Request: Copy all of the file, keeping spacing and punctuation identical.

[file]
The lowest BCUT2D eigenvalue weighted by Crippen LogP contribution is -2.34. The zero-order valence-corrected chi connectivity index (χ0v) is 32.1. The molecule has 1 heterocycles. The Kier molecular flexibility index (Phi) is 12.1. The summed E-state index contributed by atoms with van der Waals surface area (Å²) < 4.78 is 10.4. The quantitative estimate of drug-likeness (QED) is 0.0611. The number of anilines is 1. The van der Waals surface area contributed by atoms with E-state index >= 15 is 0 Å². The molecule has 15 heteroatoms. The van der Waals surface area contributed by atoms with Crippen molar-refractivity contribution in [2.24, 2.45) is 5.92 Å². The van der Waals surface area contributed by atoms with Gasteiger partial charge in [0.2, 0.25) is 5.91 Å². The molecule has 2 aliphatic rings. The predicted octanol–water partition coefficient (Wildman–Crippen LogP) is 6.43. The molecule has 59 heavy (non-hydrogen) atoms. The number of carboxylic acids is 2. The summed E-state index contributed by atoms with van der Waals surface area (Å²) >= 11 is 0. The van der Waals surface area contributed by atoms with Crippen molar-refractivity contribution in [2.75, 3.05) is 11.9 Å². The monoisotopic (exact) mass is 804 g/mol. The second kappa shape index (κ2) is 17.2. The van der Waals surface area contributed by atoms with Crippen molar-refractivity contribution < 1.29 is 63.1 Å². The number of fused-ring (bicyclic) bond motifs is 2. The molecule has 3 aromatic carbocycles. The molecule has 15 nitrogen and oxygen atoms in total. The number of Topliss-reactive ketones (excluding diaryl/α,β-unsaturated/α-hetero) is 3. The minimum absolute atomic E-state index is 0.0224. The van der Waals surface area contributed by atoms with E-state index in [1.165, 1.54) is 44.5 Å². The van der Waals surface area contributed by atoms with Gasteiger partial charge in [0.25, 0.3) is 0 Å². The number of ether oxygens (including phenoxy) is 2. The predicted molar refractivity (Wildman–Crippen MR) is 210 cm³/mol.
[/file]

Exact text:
The lowest BCUT2D eigenvalue weighted by Crippen LogP contribution is -2.34. The zero-order valence-corrected chi connectivity index (χ0v) is 32.1. The molecule has 1 heterocycles. The Kier molecular flexibility index (Phi) is 12.1. The summed E-state index contributed by atoms with van der Waals surface area (Å²) < 4.78 is 10.4. The quantitative estimate of drug-likeness (QED) is 0.0611. The number of anilines is 1. The van der Waals surface area contributed by atoms with E-state index >= 15 is 0 Å². The molecule has 15 heteroatoms. The van der Waals surface area contributed by atoms with Crippen molar-refractivity contribution in [2.24, 2.45) is 5.92 Å². The van der Waals surface area contributed by atoms with Gasteiger partial charge in [0.2, 0.25) is 5.91 Å². The molecule has 2 aliphatic rings. The predicted octanol–water partition coefficient (Wildman–Crippen LogP) is 6.43. The molecule has 59 heavy (non-hydrogen) atoms. The number of carboxylic acids is 2. The summed E-state index contributed by atoms with van der Waals surface area (Å²) >= 11 is 0. The van der Waals surface area contributed by atoms with Crippen molar-refractivity contribution in [2.75, 3.05) is 11.9 Å². The monoisotopic (exact) mass is 804 g/mol. The second kappa shape index (κ2) is 17.2. The van der Waals surface area contributed by atoms with Crippen molar-refractivity contribution < 1.29 is 63.1 Å². The number of fused-ring (bicyclic) bond motifs is 2. The molecule has 3 aromatic carbocycles. The molecule has 15 nitrogen and oxygen atoms in total. The number of Topliss-reactive ketones (excluding diaryl/α,β-unsaturated/α-hetero) is 3. The minimum absolute atomic E-state index is 0.0224. The van der Waals surface area contributed by atoms with E-state index in [1.165, 1.54) is 44.5 Å². The van der Waals surface area contributed by atoms with Gasteiger partial charge in [0.25, 0.3) is 0 Å². The number of ether oxygens (including phenoxy) is 2. The predicted molar refractivity (Wildman–Crippen MR) is 210 cm³/mol.